To achieve his utopia, Kohr supported the independence movements of Puerto Rico, Wales and Anguilla, and opposed grand unification projects like the European Union. He appealed for the breakup of Czechoslovakia and Yugoslavia, long before they happened. And he published his ideas about how such small states should be formed and governed. He even devised a concrete upper limit for “smallness”: “The absolute maximum to which a society can expand without having its basic functions degrade, is about 12 to 15 million people.”
To illustrate the unequal balances of Europe, he projected a Europe-like division on the USA to see how different American history would be if the union had looked like this:
His conclusion: Wars would be as frequent as in Europe. So what if Europe could have been sliced up -like America- into rectangular chunks of territory, disregarding most existing cultural, religious, linguistic and natural boundaries.
Kohr’s studies on Europe and North America were unique at the time and influenced other great minds to develop similar theories. One of them: Eurotopia by Freddy Heineken – Yes, the Dutch beer brewer- but that story is for another time.
The Harriman Institute in New York was recently exhibiting the exhibition: ZATO – Secret Soviet Cities during the Cold War on the dynamics between politics, urbanism, and cartographic manipulation. Unfortunately we couldn’t go there, but secret cities based on the communist ideology of ‘the Party’, for sure drew our attention.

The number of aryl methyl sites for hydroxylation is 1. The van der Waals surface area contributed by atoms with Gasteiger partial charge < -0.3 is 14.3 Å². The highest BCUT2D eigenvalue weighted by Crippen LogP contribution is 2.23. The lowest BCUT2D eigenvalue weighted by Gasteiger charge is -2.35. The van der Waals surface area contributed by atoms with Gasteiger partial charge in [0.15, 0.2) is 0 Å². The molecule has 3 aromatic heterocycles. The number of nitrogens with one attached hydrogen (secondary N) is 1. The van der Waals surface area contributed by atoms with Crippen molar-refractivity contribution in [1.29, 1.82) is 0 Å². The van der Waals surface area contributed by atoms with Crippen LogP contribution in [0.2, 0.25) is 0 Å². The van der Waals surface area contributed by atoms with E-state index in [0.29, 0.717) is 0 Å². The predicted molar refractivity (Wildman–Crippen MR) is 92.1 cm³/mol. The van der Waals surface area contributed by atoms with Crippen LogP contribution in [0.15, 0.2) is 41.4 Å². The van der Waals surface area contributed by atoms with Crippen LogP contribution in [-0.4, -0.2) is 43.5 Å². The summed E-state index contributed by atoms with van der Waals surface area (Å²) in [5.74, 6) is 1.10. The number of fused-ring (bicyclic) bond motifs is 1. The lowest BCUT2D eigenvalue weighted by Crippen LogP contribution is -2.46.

These closed cities or so called ZATO sites (Closed Administrative-Territorial Formation / Zakrytoe administrativno-territorial’noe obrazovanie) were areas for secret military or scientific research and production in the Soviet Empire. Weapons were produced there and medical experiments took place on nearly 250,000 animals to understand how radiation damages tissues and causes diseases.
Built in the remote areas of the Soviet Empire, they followed a unique architectural program – inspired by ideal cities, based on perfect geometric plans, articulated by progressive modernist architectural language, reflecting the ideology of the Party. However, these “realized utopias” were camouflaged and blurred into the environment. The cities were not to be found on official maps and those who worked there had special passes to live and leave, and were themselves hidden from public view. Most of the scientists and engineers who worked in the ZATOs were not allowed to reveal their place or purpose of employment.
Today there are still 43 ZATO on the territory of the Russian Federation. Their future is uncertain: some may survive; others may disappear as urban formations within the context of Russian suburbs.
And now for something completely different: Urbicide. Violence not only against city dwellers, but against urbanity itself. Read this: an article on US army activity in Sadr City, a district of Baghdad masterplanned by Greek visionary urbanist Constantinos Doxiadis. Obviously, destroying urban tissue and erecting huge concrete barriers have become important military tools since the cityscape has become the ultimate battlefield in the 21st century.